by Sean Begin
The Supreme Court made a momentous decision on Monday without hearing a single argument in court.
The court decided not to make a ruling on whether or not states can ban gay marriage, which means that five states (Virginia, Oklahoma, Utah, Wisconsin and Indiana) will now allow the unions to take place.
Those states had bans on gay marriage struck down by lower-court rulings. By choosing to not hear the appeals, the Supreme Court is effectively saying that the lower-courts’ decisions are valid.
In addition to the five states above, the ruling will allow for appeals courts hearing the cases of six other states to follow the precedent they already set and strike down bans in Colorado, Kansas, North Carolina, South Carolina, West Virginia and Wyoming.
If all the bans are struck down, it would increase the number of states that allow same-sex marriage to 30, a clear majority.
The issue, though, is how slowly the Supreme Court is moving to make a decision regarding a federal decision on same-sex marriage in America.
While the non-decision on Monday is a victory for proponents of same-sex marriage (Virginia officials said unions would start as soon as 1 p.m. on Monday), there are still 20 states that ban the practice.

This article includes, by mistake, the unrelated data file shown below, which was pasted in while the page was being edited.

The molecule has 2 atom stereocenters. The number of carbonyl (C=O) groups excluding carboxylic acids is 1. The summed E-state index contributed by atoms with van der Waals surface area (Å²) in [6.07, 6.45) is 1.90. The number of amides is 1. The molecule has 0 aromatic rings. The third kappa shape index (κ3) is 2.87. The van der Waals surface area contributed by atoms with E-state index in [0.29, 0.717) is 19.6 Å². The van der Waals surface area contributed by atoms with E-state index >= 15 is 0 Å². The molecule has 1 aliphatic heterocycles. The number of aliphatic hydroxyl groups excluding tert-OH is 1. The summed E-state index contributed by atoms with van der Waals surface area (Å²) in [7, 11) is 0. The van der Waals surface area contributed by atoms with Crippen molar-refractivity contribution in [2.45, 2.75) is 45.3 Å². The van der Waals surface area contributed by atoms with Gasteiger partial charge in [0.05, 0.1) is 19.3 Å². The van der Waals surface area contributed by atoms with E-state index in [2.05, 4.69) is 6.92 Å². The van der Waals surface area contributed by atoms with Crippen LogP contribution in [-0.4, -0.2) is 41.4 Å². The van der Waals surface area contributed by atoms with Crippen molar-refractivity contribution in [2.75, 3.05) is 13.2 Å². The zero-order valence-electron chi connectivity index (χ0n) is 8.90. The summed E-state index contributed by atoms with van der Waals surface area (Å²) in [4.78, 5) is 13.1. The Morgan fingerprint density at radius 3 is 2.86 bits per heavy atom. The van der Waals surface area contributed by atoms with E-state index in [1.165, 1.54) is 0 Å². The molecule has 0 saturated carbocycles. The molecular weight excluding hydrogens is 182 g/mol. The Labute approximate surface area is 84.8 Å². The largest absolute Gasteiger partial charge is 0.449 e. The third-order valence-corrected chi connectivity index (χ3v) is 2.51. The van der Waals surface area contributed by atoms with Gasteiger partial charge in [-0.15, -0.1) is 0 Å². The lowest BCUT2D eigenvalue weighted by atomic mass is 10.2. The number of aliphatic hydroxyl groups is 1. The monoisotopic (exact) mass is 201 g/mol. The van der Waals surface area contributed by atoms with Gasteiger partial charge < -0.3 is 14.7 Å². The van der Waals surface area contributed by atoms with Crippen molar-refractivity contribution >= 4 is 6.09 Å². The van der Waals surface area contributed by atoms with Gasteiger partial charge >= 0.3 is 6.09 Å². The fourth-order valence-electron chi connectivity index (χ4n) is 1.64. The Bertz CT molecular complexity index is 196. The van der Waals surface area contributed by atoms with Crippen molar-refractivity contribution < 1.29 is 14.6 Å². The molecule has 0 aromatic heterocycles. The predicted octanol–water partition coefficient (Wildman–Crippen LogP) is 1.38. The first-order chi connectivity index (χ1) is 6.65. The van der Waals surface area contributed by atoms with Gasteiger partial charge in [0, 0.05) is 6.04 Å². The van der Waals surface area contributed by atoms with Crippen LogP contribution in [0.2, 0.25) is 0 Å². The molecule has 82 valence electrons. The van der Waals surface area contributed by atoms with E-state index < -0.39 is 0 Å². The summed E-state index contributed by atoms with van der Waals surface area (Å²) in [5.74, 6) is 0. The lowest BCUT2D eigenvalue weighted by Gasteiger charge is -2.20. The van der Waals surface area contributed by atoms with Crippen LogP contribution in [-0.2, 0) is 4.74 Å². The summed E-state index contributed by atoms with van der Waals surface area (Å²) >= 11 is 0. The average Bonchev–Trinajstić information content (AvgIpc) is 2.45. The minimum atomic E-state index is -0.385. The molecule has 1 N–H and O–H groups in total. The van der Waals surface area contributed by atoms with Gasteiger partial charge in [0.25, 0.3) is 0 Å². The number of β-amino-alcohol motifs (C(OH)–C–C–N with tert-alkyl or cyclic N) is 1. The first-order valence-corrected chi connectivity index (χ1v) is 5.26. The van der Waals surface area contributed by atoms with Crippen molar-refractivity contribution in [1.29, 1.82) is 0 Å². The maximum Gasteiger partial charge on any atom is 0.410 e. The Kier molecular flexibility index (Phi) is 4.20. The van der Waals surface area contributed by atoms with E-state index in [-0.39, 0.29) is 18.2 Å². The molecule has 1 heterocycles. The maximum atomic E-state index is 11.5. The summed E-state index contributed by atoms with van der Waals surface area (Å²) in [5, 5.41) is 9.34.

According to an article in the New York Times, this sort of approach has happened before, when the Court waits for a majority of states to support an issue before making a decision.
In 1967, the Supreme Court finally struck down bans on interracial marriage, but only after the number of states supporting them had reached 34. The majority of America’s still supported a ban on interracial marriage at the time, however.
Unlike interracial marriage, however, popular opinion over same-sex marriage has moved much faster; a May 2014 Gallup poll showed that 55 percent of Americans supported such unions.
The decision to not decide means that states fighting to allow same-sex marriage will continue to fight it out in the lower courts. Part of this is because so many are allowing same-sex marriage that the Supreme Court justices don’t feel the need to step in.
This is flawed logic.
Anyone living in the 20 or so states that still have same-sex marriage bans who wishes to form such a union are still begin forced to go to another state to be wed. Even then, they may not have the same rights and benefits as traditionally married couples.
The Supreme Court is the final word in interpreting the laws written by Congress and signed by the President. With same-sex marriage clearly supported by a majority of states and of the population, the Supreme Court should have made a choice to rule on these cases.
If the justices are satisfied with the way states are handling the issue, why not step in and follow suit by striking down all bans on the practice and allowing same-sex couples the rights and benefits they deserve?